Agency Lessons: The death and rebirth of the novella

Agency Lessons is a weekly post that gives authors and readers an inside look into the mind of a literary agent and a peek behind the curtain of how books are made.


If you take a gander over at my submission guidelines, you'll see that I don't accept novellas for representation. I don't keep up on what other agents accept, but I'd be willing to go out on a limb and say that the majority of agents are with me in this exclusion.

And yet, if you hop over to Amazon, you'll see that there are plenty of novellas out there in the marketplace and many of them are doing really well.

So.... on the surface, it looks like I and my fellow agents have our heads stuck in the sand.

But allow me to lay out the reasons for all this apparent tom foolery.

First, let's talk about the novellas that are doing well. They generally fall into one of two categories. The first are those put out in very niche genres and usually are priced low ($.99). The second group are those that are tie-in novellas for series. These have been especially popular lately in the YA market as little tastes to keep readers sated until the next book comes out. Those are great, but they are sold as stand-alones and are generally added in after the fact.

So group two isn't something you query, because it's more of a marketing tactic than a main project. Not to say that they aren't written well, they're just generally sold as a way to increase awareness for a series or promote an upcoming release. If you have a series out, this can be great, but it's not a query project.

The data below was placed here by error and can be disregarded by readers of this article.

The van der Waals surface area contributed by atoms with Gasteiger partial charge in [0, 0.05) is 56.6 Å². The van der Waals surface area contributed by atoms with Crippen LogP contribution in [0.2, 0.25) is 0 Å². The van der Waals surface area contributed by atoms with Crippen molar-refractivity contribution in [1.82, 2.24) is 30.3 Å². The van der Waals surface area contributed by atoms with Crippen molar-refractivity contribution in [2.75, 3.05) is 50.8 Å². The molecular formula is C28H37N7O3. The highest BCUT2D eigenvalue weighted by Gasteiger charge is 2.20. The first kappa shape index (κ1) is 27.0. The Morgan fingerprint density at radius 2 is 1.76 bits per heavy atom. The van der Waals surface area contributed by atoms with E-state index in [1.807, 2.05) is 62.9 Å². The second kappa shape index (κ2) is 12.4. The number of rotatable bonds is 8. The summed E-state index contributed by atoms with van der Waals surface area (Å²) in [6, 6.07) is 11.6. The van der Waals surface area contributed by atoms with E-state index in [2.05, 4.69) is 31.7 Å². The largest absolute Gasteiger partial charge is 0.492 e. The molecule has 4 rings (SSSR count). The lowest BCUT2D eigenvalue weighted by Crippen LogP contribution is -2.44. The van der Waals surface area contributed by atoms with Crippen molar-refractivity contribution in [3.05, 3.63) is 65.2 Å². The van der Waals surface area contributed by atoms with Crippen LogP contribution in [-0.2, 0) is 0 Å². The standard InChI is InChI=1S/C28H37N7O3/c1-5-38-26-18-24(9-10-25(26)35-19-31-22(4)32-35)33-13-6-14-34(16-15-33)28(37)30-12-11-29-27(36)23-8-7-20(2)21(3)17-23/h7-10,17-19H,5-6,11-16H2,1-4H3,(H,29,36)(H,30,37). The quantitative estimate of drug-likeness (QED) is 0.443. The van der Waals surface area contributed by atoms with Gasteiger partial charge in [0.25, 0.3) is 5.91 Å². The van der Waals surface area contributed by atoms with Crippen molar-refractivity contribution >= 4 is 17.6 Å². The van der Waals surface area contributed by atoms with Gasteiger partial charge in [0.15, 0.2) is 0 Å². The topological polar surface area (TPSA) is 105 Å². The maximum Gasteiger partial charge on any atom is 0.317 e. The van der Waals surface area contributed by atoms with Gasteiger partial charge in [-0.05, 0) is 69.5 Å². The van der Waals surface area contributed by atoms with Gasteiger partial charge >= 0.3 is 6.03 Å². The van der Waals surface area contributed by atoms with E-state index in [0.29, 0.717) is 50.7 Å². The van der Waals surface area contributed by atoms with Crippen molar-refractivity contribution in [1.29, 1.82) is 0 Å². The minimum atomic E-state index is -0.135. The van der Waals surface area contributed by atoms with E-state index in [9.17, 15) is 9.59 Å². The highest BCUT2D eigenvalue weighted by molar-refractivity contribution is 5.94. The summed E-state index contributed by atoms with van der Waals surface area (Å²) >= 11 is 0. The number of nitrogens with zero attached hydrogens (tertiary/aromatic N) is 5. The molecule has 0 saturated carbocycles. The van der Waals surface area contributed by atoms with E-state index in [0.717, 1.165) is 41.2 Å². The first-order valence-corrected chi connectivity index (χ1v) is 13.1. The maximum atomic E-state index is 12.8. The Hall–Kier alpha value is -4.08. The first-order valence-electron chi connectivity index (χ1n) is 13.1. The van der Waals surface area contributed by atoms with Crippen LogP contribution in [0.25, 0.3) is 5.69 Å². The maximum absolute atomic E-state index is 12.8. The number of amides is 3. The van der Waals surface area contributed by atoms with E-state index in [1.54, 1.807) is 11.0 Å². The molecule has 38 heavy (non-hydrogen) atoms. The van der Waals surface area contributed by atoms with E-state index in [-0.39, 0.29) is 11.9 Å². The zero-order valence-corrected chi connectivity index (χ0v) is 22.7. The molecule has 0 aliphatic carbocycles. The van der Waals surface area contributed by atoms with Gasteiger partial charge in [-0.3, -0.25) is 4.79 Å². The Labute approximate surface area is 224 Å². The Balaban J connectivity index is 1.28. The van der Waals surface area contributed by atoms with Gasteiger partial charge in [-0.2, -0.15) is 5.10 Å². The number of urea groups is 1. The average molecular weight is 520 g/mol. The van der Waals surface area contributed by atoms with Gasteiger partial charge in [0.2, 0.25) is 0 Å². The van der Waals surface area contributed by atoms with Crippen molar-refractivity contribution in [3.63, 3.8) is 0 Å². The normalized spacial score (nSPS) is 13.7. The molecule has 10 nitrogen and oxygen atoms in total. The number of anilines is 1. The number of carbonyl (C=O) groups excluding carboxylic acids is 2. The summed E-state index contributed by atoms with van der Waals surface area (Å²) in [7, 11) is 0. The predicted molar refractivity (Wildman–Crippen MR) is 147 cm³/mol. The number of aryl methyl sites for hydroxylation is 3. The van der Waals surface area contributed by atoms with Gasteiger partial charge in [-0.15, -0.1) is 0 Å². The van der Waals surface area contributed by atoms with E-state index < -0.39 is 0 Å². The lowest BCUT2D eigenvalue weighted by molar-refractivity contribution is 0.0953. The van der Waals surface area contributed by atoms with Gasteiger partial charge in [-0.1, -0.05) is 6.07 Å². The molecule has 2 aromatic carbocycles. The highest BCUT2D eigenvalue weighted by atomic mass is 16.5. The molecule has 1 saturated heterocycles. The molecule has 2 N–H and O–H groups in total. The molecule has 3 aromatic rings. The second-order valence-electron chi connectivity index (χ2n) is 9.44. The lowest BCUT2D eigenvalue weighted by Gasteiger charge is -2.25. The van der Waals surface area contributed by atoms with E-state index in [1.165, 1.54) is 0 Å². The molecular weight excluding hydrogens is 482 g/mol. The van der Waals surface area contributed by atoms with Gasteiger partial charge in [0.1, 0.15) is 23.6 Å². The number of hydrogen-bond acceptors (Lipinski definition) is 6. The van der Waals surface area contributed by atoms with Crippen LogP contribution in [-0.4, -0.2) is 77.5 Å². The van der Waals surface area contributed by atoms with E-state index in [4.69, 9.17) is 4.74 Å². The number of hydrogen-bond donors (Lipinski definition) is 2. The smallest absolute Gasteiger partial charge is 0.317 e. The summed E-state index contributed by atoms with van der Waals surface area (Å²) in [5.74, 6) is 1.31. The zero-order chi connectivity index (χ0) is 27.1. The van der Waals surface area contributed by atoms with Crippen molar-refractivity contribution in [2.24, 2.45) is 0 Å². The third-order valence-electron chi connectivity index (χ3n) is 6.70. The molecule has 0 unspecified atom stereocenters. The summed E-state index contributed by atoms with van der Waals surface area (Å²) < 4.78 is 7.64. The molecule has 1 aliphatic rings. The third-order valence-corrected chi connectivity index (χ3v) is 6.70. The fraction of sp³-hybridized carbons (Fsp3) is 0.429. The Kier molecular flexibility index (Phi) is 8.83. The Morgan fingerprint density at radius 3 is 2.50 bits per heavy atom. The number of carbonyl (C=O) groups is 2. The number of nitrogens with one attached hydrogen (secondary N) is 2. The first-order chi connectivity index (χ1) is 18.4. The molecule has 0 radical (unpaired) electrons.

And publishers aren't interested in that first group for good reason. They aren't going to make money within the traditional model. By themselves, novellas really aren't long enough to invest the money in a print run, so eBook is the only real option there. And while you can price them higher, right now the market isn't going to sustain anything much over $1.99 for a novella. That's just not enough to spread out among all the players in the traditional world. Honestly, without serious sales, I doubt it's enough to make much of a splash for an indie author either. It's hard to break even when you only earn $.33 to $.66 per book.

So what do you do with your novella?

You actually have several options. You can self-publish them individually. Package several together and publish them. Submit them to niche publishers or magazines. You can also post them for free on your website or an external site such as Wattpad to begin growing your reader audience.

Novella's may have experienced a death in traditional publishing, but they can have a rebirth. Just not in my query box. :)